Every child's cell phone? Gas spray for every child?
A mobile phone can strengthen the subjective feeling of security both on the part of the child and the parents and provide real help in emergency situations. However, you should not fall below a certain age limit, such as the age of ten.
The individual situation is also decisive: does the child, for example, have to cope with long journeys home on a regular basis? The availability of the parents can also play a role here. Lending a cell phone can also make sense in individual cases and strengthen the sense of responsibility.
The mobile phone itself should be as simple as possible and intuitive to use. A memory function on individual keys for the phone number of parents, grandparents, etc. is also advisable. Such devices are commercially available with a so-called prepaid card, i.e. limited call credit, for less than € 20.00.
Weapons, which also include a gas spray, are generally not an effective means of self-defense for children.
Should you let the children tell you all the details of the day?
The open discussion in the family is an important point. This can be specifically promoted through rituals within the family, such as having dinner together as an integral part of the daily routine. In this way, every family member can report on the day's experiences and it is more quickly noticeable as soon as someone is depressed. In this way, children often find it easier to confide in others with their worries and fears.
Here, however, the right balance between protection and freedom is particularly important. Like every other person, children do not always want to reveal everything they experience and what moves them down to the smallest detail to others. Parents should develop a sensitivity for this. Building a good relationship of trust is better than tight control.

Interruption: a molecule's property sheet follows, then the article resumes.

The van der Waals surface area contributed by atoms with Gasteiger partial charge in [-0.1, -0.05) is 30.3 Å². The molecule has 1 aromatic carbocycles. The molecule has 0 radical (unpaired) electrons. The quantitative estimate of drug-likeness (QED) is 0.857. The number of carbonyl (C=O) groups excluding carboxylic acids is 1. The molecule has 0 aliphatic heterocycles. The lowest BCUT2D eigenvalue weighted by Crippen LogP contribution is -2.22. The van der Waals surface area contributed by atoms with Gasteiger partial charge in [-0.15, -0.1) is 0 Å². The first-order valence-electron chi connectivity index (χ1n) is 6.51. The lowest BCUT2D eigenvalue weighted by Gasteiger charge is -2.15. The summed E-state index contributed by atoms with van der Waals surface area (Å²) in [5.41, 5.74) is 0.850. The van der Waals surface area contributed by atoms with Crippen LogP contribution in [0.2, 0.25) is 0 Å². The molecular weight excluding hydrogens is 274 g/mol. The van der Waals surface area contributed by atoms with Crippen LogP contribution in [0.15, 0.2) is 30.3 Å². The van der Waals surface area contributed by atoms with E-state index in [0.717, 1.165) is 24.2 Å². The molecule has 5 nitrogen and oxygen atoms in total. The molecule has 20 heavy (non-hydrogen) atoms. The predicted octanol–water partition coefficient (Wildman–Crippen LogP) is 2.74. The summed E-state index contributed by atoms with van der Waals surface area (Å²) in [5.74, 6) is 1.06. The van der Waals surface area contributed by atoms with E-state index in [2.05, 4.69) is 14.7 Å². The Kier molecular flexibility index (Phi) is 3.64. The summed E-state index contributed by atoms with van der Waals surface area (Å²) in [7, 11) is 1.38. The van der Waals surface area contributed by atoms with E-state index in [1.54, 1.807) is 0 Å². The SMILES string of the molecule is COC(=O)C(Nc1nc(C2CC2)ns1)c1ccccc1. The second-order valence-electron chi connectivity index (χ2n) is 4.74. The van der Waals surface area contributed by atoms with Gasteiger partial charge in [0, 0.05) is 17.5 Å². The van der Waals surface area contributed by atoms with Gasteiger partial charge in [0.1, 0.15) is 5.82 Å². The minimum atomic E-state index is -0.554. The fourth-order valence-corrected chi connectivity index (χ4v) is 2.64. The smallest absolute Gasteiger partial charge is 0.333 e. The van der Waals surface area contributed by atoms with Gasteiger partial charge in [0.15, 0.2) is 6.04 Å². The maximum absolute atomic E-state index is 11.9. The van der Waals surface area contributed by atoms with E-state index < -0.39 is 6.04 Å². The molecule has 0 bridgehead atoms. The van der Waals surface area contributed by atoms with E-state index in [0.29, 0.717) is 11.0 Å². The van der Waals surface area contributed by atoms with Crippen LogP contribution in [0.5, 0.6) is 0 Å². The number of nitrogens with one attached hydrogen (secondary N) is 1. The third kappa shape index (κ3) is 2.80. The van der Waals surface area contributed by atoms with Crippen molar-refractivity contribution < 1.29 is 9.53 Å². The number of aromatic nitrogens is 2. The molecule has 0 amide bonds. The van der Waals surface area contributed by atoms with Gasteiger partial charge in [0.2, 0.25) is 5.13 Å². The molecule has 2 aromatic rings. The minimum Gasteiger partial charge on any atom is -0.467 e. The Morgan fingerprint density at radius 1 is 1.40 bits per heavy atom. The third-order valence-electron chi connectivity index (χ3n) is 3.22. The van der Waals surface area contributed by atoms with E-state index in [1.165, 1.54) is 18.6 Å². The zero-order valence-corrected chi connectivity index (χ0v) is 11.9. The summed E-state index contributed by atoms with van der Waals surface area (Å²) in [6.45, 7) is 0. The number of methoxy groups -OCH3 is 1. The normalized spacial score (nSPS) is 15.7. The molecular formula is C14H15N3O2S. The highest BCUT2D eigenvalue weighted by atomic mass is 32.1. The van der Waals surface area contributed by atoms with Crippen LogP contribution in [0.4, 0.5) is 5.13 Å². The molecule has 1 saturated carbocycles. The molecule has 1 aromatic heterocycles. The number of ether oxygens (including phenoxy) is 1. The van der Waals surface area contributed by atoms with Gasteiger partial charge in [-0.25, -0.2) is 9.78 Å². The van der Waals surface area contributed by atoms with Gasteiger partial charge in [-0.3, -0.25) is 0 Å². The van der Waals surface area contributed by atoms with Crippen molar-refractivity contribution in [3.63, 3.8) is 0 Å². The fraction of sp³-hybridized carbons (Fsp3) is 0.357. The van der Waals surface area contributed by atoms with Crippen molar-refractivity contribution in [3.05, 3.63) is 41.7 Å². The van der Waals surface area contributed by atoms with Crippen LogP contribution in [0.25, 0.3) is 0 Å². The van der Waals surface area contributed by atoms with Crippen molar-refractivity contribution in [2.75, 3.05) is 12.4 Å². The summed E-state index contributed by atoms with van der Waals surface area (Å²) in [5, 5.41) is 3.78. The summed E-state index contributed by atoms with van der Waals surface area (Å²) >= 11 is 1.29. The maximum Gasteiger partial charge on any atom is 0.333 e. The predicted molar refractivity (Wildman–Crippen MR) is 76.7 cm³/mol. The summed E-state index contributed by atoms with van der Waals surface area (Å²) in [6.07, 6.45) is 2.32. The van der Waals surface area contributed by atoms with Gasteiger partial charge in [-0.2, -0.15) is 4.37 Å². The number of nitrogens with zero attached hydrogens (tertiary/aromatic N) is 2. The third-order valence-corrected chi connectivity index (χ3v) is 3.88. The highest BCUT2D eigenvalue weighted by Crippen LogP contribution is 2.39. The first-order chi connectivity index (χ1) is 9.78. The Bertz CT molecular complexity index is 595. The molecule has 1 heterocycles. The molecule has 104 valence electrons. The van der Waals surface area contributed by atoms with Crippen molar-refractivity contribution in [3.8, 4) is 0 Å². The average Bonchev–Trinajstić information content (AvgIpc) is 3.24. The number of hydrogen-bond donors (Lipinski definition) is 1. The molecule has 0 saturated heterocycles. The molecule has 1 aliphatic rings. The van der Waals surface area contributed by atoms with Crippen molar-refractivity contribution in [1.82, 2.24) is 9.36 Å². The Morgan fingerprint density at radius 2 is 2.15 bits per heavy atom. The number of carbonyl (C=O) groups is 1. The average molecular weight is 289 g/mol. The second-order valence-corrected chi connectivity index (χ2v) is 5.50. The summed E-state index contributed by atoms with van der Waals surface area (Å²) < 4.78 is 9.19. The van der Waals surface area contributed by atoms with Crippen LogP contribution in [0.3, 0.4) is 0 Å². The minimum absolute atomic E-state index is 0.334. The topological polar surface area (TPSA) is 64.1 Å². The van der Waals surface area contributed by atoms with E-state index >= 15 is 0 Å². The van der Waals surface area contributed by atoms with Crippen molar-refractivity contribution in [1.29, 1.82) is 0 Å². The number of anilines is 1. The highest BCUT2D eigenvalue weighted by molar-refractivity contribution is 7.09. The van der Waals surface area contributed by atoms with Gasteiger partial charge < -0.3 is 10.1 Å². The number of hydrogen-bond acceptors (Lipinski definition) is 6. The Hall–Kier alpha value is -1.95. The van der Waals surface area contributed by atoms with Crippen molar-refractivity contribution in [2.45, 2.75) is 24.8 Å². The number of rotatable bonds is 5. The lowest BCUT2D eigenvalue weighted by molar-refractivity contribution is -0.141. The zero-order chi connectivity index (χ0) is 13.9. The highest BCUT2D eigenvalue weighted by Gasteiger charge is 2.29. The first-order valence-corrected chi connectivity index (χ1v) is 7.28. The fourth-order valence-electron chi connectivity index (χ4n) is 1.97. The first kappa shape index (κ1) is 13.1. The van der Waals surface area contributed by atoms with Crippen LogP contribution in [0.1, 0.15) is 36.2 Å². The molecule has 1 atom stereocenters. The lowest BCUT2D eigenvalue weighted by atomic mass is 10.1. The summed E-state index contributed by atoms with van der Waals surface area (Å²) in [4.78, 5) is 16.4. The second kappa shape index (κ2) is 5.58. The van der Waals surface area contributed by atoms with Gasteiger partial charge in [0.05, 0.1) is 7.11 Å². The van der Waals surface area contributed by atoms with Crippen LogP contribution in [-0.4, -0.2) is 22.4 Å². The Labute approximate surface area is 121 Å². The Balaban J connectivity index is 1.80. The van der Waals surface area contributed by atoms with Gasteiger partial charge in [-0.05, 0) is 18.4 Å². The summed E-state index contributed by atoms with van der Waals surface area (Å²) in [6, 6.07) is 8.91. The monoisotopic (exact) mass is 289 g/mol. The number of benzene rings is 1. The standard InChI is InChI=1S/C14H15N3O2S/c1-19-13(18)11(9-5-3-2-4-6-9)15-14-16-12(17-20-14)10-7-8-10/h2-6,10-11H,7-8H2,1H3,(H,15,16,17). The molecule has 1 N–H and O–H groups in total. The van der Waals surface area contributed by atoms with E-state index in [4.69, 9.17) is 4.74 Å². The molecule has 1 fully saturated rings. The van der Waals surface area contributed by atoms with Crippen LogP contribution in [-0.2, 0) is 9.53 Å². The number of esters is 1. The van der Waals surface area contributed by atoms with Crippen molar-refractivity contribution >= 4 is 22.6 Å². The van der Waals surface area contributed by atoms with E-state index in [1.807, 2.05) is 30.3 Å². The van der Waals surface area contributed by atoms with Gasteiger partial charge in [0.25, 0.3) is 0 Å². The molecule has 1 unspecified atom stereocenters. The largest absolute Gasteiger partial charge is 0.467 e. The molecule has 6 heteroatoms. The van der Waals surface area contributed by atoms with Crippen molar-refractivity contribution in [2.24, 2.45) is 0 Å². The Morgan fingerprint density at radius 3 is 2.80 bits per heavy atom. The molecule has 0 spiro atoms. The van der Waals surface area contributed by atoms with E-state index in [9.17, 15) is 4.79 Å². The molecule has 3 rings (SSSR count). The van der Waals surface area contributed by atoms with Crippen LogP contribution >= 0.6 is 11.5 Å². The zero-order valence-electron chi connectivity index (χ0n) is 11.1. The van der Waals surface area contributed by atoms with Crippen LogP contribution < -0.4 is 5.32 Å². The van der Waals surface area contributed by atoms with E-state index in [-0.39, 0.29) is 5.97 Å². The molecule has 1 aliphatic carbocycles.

What should parents instruct their children to do?
- Whenever possible, stay where other people are.
- Never be ashamed of being scared. Your fear can save your life.
- You can shout "help", get help, and run away.
- You do not talk to strangers and you do not have any assignments!
- You decide who can touch your body!
Is it possible to teach the children behavior in a playful way? How?
Of course, many behaviors can also be trained in the game. This is often very effective, since mechanisms and rules that are recorded in a playful way are particularly well accepted. Role-play in the form of “what-to-do-if” with parents, siblings or friends can contribute positively to this.
Children have a lot of respect for adults, want to be polite and respond to requests. Should we forbid you to do this?
No. The basic trust of our children in society must not be destroyed, with all caution. Children have to learn to be polite and at the same time determined. Incidentally, this often works very well.
Conversely, it is of course also true for adults to respect the dismissive behavior of children. Children often experience that their soft yet serious "No!" Is not heard. Adults violate their limits and that also on the physical level: Children are petted, hugged and kissed, whether they want it or not.
What if a possible perpetrator comes from your own circle of acquaintances?
The risk of becoming a victim of a crime is immensely higher for both children and adults if the potential perpetrator is someone they know. Here there is often a lack of natural inhibition threshold for every person to allow potential perpetrators to get close to them in the first place. Trust does not have to be gained by fraud - it already exists.